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Logo of Phnom Penh Post newspaper Phnom Penh Post - 2004 year in review

2004 year in review

Scholars of Cambodian history ridicule an 'open letter to compatriots' written by

former Khmer Rouge President Khieu Samphan. While admitting that the revolution was

a disaster for the country, Samphan attempts to clear himself of any crimes committed

during the era.

Police evict 45 families from a slum community behind the Inter-Continental Hotel

on Jan 9. The day before, a fire broke out in the settlement after a violent clash

with police. Observers from the United Nations raise concerns that the forced eviction

violated human rights covenants to which Cambodia is a signatory.

Chea Vichea, outspoken trade unionist and Sam Rainsy Party supporter, is gunned down

while reading a newspaper near Wat Lanka in Phnom Penh on Jan 22. A week later, police

arrest two men in connection with the shooting, but in a dramatic press conference

the suspects claim they are innocent and were beaten by police to force their confession.

Cambodia's first reported case of avian flu virus in commercial chicken flocks is

confirmed Jan 23. As Ministry of Agriculture officials move to contain the outbreak,

representatives from ten Asian countries meet in Thailand and resolve to strengthen

collaboration measures to halt further spread of the virus.

British movie star Minnie Driver arrives in Cambodia on Jan 31 for an eight-day tour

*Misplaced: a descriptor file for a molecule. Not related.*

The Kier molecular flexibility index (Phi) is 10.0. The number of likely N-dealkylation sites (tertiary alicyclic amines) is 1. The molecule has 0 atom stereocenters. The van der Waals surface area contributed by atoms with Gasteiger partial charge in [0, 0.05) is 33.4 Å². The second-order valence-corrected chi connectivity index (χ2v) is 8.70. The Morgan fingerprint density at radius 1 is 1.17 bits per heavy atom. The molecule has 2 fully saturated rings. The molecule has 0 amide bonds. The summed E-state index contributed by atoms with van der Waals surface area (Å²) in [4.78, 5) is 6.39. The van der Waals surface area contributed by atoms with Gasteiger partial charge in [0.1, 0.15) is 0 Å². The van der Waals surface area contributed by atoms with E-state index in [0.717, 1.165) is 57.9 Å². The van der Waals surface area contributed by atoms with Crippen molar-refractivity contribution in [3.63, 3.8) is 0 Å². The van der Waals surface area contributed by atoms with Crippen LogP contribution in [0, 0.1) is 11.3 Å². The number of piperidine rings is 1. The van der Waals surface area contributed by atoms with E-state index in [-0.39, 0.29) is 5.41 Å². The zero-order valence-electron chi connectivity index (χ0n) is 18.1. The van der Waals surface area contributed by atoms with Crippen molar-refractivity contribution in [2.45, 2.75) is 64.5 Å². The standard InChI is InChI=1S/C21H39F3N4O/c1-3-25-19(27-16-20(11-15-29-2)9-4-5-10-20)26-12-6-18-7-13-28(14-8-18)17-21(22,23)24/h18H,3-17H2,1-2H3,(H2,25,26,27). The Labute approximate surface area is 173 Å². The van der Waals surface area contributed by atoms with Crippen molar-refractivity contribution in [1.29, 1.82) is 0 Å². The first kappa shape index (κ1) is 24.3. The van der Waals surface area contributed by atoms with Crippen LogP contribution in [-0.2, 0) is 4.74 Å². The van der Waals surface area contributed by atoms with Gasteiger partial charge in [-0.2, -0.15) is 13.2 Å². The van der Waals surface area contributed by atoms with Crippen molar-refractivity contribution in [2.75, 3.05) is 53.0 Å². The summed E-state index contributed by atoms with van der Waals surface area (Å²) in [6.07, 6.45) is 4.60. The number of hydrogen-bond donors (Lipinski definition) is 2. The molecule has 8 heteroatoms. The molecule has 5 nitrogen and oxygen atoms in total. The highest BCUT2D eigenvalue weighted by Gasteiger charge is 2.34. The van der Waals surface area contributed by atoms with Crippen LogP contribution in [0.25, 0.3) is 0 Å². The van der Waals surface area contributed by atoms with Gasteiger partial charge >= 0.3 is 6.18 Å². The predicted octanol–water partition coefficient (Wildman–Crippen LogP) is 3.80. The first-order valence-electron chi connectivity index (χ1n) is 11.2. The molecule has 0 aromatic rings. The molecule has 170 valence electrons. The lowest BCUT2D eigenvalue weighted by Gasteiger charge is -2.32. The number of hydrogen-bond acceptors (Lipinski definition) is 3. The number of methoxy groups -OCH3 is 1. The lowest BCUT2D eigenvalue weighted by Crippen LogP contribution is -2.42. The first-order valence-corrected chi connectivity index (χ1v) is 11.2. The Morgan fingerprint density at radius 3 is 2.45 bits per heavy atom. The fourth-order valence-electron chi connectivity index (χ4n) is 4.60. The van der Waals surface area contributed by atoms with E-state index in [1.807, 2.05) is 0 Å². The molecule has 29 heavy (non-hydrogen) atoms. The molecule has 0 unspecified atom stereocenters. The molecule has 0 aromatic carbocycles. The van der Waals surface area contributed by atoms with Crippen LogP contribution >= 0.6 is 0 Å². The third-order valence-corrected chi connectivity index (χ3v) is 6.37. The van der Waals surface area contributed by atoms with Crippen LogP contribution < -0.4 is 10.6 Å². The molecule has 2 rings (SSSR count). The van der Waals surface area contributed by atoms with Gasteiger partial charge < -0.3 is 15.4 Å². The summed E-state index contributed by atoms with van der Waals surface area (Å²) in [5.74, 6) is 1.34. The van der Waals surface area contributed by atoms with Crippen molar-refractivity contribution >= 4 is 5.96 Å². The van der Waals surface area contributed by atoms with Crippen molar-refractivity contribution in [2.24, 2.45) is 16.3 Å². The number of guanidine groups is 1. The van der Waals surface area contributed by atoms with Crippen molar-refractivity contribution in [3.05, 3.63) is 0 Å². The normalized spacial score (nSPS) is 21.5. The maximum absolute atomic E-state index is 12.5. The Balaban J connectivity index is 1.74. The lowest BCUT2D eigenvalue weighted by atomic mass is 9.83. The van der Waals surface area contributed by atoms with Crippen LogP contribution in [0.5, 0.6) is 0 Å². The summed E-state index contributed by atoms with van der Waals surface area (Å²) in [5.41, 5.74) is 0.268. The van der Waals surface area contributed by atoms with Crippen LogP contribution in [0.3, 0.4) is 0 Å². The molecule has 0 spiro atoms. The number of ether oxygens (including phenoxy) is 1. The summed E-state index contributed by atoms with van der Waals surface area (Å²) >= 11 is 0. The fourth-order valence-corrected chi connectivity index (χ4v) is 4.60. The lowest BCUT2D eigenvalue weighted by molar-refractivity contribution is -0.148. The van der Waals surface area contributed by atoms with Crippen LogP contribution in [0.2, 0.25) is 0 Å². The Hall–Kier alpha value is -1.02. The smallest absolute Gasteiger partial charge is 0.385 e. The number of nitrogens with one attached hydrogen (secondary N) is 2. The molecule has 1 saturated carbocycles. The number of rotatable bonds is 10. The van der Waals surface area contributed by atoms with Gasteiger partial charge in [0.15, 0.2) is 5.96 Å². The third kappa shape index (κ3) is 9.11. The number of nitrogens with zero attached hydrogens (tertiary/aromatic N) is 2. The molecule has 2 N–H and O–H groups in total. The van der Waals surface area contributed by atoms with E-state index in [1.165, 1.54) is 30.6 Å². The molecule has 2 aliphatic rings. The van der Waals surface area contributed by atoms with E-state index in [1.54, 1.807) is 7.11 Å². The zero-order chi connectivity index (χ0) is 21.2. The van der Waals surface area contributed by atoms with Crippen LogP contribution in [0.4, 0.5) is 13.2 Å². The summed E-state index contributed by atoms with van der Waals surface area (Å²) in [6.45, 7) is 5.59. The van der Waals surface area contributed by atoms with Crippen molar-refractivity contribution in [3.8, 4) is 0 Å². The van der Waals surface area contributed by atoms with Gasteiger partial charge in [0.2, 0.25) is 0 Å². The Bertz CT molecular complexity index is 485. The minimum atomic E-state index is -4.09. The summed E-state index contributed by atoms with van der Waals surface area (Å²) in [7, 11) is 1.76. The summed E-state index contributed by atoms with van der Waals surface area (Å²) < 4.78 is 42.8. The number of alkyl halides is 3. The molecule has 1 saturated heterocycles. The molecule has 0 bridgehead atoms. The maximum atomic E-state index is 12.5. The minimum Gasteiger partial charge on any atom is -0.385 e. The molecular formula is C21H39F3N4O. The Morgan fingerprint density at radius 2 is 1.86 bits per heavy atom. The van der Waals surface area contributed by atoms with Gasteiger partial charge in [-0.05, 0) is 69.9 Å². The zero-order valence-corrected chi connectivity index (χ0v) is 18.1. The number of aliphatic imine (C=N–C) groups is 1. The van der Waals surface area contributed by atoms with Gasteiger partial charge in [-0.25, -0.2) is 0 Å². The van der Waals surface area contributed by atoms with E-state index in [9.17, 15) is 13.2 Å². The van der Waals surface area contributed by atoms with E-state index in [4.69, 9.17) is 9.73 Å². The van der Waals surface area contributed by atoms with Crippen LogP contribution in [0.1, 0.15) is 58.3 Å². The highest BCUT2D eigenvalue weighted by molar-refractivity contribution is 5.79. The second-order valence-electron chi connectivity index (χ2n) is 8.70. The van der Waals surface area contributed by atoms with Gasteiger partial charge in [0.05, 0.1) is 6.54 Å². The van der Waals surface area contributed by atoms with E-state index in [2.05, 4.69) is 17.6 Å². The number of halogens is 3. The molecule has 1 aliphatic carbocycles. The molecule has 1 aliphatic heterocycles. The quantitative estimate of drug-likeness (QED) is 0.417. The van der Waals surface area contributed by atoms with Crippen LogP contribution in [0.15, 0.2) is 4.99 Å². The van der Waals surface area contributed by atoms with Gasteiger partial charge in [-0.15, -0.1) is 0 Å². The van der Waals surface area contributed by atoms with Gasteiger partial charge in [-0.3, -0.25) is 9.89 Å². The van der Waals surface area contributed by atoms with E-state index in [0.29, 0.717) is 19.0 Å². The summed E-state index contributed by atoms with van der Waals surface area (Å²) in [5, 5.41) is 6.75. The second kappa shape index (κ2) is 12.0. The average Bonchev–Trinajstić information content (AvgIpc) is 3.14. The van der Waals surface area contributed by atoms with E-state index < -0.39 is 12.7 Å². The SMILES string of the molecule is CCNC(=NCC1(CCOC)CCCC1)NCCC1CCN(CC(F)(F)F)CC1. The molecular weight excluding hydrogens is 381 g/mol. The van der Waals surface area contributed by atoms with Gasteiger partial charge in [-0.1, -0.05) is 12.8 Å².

promoting the rights of female garment factory workers. The tour is in support of

Oxfam International's Make Trade Fair Campaign. Driver says that after seeing the

conditions of factory workers in Cambodia, she now intends to remain closely involved

with the issue.

FEBRUARY

Government officials and telecommunications industry insiders accuse Mobitel of blocking

calls from competing carriers to create network congestion and drive customers away

from their competitors. Mobitel, Cambodia's largest mobile phone operator, denies

the claims, saying the problem is with the government owned transmission link which

connects calls between networks.

The details of a confidential agreement between Indochine Insurance and the Ministry

of the Economy and Finance are leaked and published Feb 10. The report states that

Indochine had been granted a six-month grace period to meet the terms of its commercial

licence, despite the company's failure to make a $550,000 annual payment toward a